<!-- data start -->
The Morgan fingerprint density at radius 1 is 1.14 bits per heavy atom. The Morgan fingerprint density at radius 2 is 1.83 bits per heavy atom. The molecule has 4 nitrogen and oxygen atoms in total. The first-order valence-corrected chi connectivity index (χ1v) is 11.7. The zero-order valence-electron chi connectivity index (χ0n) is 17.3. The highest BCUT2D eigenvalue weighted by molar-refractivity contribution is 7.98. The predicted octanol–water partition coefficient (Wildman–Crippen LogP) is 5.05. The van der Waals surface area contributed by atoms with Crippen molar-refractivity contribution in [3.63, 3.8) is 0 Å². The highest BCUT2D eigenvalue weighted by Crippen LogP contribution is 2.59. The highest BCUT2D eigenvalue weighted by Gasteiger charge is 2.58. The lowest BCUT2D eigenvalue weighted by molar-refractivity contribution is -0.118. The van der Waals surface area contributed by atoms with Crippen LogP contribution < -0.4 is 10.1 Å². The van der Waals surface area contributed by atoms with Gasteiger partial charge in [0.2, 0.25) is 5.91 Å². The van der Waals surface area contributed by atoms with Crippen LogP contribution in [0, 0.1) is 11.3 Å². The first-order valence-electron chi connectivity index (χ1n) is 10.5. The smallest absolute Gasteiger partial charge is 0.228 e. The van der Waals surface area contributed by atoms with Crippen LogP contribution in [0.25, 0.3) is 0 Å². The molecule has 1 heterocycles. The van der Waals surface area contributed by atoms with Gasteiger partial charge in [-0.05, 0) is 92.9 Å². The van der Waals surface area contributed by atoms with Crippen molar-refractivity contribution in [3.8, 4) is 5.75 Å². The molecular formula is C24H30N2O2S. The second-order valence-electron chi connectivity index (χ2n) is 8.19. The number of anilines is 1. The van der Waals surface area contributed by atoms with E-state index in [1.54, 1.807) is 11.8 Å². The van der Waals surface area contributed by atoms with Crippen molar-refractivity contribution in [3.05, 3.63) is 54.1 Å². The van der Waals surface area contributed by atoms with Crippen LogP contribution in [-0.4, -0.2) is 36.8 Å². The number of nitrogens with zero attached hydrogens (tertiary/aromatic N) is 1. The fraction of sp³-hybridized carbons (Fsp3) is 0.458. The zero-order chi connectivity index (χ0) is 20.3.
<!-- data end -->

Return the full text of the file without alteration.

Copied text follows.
The Morgan fingerprint density at radius 1 is 1.14 bits per heavy atom. The Morgan fingerprint density at radius 2 is 1.83 bits per heavy atom. The molecule has 4 nitrogen and oxygen atoms in total. The first-order valence-corrected chi connectivity index (χ1v) is 11.7. The zero-order valence-electron chi connectivity index (χ0n) is 17.3. The highest BCUT2D eigenvalue weighted by molar-refractivity contribution is 7.98. The predicted octanol–water partition coefficient (Wildman–Crippen LogP) is 5.05. The van der Waals surface area contributed by atoms with Crippen molar-refractivity contribution in [3.63, 3.8) is 0 Å². The highest BCUT2D eigenvalue weighted by Crippen LogP contribution is 2.59. The highest BCUT2D eigenvalue weighted by Gasteiger charge is 2.58. The lowest BCUT2D eigenvalue weighted by molar-refractivity contribution is -0.118. The van der Waals surface area contributed by atoms with Crippen LogP contribution < -0.4 is 10.1 Å². The van der Waals surface area contributed by atoms with Gasteiger partial charge in [0.2, 0.25) is 5.91 Å². The van der Waals surface area contributed by atoms with Crippen LogP contribution in [0, 0.1) is 11.3 Å². The first-order valence-electron chi connectivity index (χ1n) is 10.5. The smallest absolute Gasteiger partial charge is 0.228 e. The van der Waals surface area contributed by atoms with Crippen LogP contribution in [0.25, 0.3) is 0 Å². The molecule has 1 heterocycles. The van der Waals surface area contributed by atoms with Gasteiger partial charge in [-0.05, 0) is 92.9 Å². The van der Waals surface area contributed by atoms with Crippen molar-refractivity contribution in [3.8, 4) is 5.75 Å². The molecular formula is C24H30N2O2S. The second-order valence-electron chi connectivity index (χ2n) is 8.19. The number of anilines is 1. The van der Waals surface area contributed by atoms with E-state index in [1.54, 1.807) is 11.8 Å². The van der Waals surface area contributed by atoms with Crippen molar-refractivity contribution in [3.05, 3.63) is 54.1 Å². The van der Waals surface area contributed by atoms with Crippen LogP contribution in [-0.4, -0.2) is 36.8 Å². The number of nitrogens with zero attached hydrogens (tertiary/aromatic N) is 1. The fraction of sp³-hybridized carbons (Fsp3) is 0.458. The zero-order chi connectivity index (χ0) is 20.3.